O son of man, the ignorant night, the travail
Of early morning, the mystery of the beginning
Again and again,
                         while History is unforgiven.

— Delmore Schwartz,
  “In the Naked Bed, in Plato’s Cave

For those who prefer
stories to truth,
I recommend the
blue matrices of
Marion Zimmer Bradley’s
Darkover stories.
Bradley also wrote
The Mists of Avalon.

Happy birthday to
David Wolper,
who produced the
TV version of Mists.

Related material:
Diamonds Are Forever

Saturday, January 10, 2009

Saturday January 10, 2009

Filed under: Uncategorized — m759 @ 10:10 AM
A Russian Doll

Introduction

The 3x3 square

For details of the story,
click on the images.

Chapter I:

'The Power Of The Center: A Study of Composition in the Visual Arts,' by Rudolf Arnheim

Chapter II:

Cover of 'Nine Stories' with 'Dinghy' at center

Chapter III:

Natasha’s Dance

Orson Welles with chessboard


and the following quotation:

There is no landing fee in Avalon,
 or anywhere else in Catalina.”

Friday, January 9, 2009

Friday January 9, 2009

Filed under: Uncategorized — Tags: , — m759 @ 5:01 PM
Stories
for Mary Karr

"In reality, my prose books
probably sit between
I Was a Teenage Sex Slave
and some other contemporary
memoir written in five minutes…."

Mary Karr in the NY Times
of July 6, 2007

Story of M, Story of N, Story of O

See also
Ballet Blanc
and the true story
0, 1, 2, 3, ….

"In a dream scenario, my memoirs…
would find another shelf.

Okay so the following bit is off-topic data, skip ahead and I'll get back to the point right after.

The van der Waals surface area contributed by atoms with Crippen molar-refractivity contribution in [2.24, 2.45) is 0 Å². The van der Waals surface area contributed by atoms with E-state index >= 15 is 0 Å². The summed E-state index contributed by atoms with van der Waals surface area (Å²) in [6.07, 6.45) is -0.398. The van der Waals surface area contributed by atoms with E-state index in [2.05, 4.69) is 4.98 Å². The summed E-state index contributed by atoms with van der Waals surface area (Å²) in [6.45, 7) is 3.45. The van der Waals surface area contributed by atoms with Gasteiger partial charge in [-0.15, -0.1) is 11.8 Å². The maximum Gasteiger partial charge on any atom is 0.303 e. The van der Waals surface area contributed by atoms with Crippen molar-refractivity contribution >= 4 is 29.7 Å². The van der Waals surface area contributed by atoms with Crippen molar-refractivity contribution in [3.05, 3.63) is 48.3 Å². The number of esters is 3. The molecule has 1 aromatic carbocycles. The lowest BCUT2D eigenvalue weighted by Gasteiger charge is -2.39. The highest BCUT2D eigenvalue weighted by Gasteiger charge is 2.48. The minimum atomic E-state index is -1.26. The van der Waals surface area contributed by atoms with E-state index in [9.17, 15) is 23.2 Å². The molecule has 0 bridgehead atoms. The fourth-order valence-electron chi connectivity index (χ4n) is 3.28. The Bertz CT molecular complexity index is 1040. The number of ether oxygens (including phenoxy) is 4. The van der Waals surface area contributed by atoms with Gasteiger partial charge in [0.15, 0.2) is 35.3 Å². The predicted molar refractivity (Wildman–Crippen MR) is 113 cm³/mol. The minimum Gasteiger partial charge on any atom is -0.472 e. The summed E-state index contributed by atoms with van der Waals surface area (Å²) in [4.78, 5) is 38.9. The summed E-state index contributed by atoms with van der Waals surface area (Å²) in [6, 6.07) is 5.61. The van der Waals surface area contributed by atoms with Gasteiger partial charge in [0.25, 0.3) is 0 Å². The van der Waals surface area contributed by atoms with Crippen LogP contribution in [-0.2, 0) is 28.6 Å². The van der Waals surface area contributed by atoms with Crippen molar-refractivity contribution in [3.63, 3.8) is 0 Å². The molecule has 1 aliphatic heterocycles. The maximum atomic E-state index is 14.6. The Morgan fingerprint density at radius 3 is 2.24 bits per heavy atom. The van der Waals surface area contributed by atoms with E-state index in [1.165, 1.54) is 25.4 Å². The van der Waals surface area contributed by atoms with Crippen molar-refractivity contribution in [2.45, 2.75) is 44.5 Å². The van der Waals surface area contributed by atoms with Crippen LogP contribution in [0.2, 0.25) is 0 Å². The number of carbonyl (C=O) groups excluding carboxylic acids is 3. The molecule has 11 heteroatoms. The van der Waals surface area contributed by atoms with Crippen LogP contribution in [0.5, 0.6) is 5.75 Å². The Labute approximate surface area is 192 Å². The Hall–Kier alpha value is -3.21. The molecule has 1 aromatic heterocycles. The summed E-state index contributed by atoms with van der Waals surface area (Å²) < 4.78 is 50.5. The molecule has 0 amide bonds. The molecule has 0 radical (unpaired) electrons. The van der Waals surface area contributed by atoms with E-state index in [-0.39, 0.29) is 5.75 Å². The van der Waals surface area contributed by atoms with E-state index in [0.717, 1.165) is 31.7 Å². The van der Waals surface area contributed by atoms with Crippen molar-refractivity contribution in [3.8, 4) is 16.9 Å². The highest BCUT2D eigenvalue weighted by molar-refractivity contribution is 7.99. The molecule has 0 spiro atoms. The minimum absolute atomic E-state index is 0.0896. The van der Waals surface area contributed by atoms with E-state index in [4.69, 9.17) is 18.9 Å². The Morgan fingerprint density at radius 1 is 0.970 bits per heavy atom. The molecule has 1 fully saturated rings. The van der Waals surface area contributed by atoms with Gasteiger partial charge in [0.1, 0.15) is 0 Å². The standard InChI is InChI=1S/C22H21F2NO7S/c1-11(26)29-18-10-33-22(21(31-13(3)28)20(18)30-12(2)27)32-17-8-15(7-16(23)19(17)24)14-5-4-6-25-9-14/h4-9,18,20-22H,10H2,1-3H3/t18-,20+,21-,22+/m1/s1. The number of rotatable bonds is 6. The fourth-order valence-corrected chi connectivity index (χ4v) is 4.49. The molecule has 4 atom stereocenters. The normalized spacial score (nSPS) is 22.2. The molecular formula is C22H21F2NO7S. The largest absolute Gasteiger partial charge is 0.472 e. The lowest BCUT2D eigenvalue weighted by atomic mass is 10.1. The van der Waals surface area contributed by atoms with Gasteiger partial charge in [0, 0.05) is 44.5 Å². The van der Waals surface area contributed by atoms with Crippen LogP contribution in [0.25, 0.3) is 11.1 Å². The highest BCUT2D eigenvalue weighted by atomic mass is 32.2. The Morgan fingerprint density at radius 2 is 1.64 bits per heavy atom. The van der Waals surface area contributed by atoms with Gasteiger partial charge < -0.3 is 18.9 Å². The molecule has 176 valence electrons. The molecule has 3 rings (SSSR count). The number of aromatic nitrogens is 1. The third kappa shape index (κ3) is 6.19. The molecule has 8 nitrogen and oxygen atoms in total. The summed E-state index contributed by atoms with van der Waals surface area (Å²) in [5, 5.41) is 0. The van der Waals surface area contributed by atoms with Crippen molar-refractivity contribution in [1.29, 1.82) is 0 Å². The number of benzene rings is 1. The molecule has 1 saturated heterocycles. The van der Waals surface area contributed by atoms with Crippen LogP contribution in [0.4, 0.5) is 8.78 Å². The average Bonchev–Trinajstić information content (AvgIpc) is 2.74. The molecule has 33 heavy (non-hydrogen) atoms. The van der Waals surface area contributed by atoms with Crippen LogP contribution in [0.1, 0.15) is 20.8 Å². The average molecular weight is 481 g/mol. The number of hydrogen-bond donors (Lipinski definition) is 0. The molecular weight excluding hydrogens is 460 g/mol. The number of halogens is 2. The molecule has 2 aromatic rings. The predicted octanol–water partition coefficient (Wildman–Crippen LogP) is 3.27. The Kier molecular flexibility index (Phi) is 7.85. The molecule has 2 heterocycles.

They’d sit between St. Augustine
  and Nabokov’s Speak, Memory…."

— Mary Karr, loc. cit.

Recall the
mnemonic rhyme
"Nine is a Vine."

Friday January 9, 2009

Filed under: Uncategorized — m759 @ 5:01 AM
Teaser head from the
online NY Times
this morning:

NY Times teaser head for a Susan Cheever column on Drink and the Divine

Another teaser:

Girl in bar from 'El Cazador de la Bruja'

Is the Pope Catholic?

Related material:

The Craft and
On the Cross

Thursday, January 8, 2009

Thursday January 8, 2009

Filed under: Uncategorized — m759 @ 11:07 PM
Report of Arrival

A PBS broadcast of Cyrano de Bergerac was shown yesterday nationally and this evening, a day late, by WNED TV, Buffalo.

From the translation by Anthony Burgess:

Cyrano speaks of falling leaves–

  They fall well. With a sort of panache.
  They plume down in their last
  Loveliness, disguising their fear
  Of being dried and pounded to ash
  To mix with the common dust.
  They go in grace, making their fall appear
  Like flying.
ROXANE  You’re melancholy today.
CYRANO  Never. I’m not the melancholy sort.